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VA Takes Over 6 Months to Charge Employee Who Stole Drugs

By Concerned Veterans for America

VA Takes Over 6 Months to Charge Employee Who Stole Drugs

Arlington, VA — Today the United States Attorney’s Office, in conjunction with the Department of Veterans Affairs (VA) OIG, charged three Little Rock VA employees with conspiring to steal prescription medications, including opioids, over six months after they became aware of the misconduct. The employees were also charged with conspiring to distribute those drugs, under a federal indictment.

The VA OIG received a report in June 2016 that large amounts of unaccounted for prescription medications were charged to VA accounts. The investigation revealed a cost to the VA of approximately $77,700 dollars, an estimated street value of more than $160,000 in oxycodone, hydrocodone pills, and more.

Concerned Veterans for America Policy Director Dan Caldwell issued the following statement:

“It took over half a year for the VA to respond to clear evidence of employees stealing and distributing drugs that were intended for veterans who legitimately need them. Unfortunately, this type of egregious employee misconduct and slow, bureaucratic response from the department is far too common. Under current law, it still could be incredibly difficult to fire these Little Rock employees if they are found guilty even though they wasted thousands of taxpayer dollars and endangered the lives of veterans and civilians alike. This sort of criminal behavior should have absolutely no place in an institution with a mission to serve veterans with quality care. We need stronger accountability measures so we can fire people like this quickly and end the toxic culture at the VA.”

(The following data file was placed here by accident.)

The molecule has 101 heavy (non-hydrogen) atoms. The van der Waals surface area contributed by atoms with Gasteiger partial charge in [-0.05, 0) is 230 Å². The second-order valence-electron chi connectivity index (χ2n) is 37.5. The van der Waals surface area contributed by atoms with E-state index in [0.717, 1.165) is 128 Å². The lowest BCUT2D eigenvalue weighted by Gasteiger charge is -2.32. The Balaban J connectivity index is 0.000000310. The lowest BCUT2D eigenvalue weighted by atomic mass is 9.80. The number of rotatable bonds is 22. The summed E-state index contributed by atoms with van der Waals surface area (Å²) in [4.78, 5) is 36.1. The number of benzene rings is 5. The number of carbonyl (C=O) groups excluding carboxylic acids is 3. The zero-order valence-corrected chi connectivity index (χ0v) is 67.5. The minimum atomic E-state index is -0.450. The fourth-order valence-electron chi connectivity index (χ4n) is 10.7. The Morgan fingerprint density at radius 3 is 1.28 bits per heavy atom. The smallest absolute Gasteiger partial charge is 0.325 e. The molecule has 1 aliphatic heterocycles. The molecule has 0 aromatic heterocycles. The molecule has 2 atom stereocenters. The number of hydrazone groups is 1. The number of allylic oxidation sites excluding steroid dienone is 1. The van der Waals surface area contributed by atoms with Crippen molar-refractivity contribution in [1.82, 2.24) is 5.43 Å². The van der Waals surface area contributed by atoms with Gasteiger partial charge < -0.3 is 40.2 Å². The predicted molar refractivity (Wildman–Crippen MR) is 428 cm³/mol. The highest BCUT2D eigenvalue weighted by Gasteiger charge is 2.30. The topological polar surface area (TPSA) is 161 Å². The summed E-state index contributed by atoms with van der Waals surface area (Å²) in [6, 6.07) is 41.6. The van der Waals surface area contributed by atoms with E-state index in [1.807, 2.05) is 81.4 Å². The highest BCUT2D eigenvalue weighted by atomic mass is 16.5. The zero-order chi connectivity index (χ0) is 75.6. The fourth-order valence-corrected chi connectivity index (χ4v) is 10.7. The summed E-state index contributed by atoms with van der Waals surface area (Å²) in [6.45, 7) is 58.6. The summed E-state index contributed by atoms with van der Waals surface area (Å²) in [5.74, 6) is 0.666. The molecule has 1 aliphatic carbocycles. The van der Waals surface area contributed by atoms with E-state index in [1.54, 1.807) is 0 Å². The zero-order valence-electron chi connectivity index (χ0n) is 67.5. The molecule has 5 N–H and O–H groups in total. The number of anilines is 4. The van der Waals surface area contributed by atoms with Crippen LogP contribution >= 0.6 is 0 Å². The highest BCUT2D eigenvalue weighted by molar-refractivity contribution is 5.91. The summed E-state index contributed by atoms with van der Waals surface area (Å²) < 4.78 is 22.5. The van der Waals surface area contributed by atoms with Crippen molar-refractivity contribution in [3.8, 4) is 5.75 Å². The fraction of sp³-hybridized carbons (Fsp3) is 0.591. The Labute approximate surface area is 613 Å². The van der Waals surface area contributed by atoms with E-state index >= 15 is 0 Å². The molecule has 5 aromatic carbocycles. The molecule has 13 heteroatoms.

Earlier this year, Senator Marco Rubio (R-FL) reintroduced the VA Accountability First and Appeals Modernization Act, which would make it easier to fire bad VA employees, cap bonuses for senior VA executives, reform the VA’s broken disability benefits appeals process, and strengthen whistleblower protections. Currently, it can often take over a year to fire a bad VA employees – including those who have engaged in criminal acts.

CVA continues to urge members of Congress to pass the VA Accountability First and Appeals Modernization Act.

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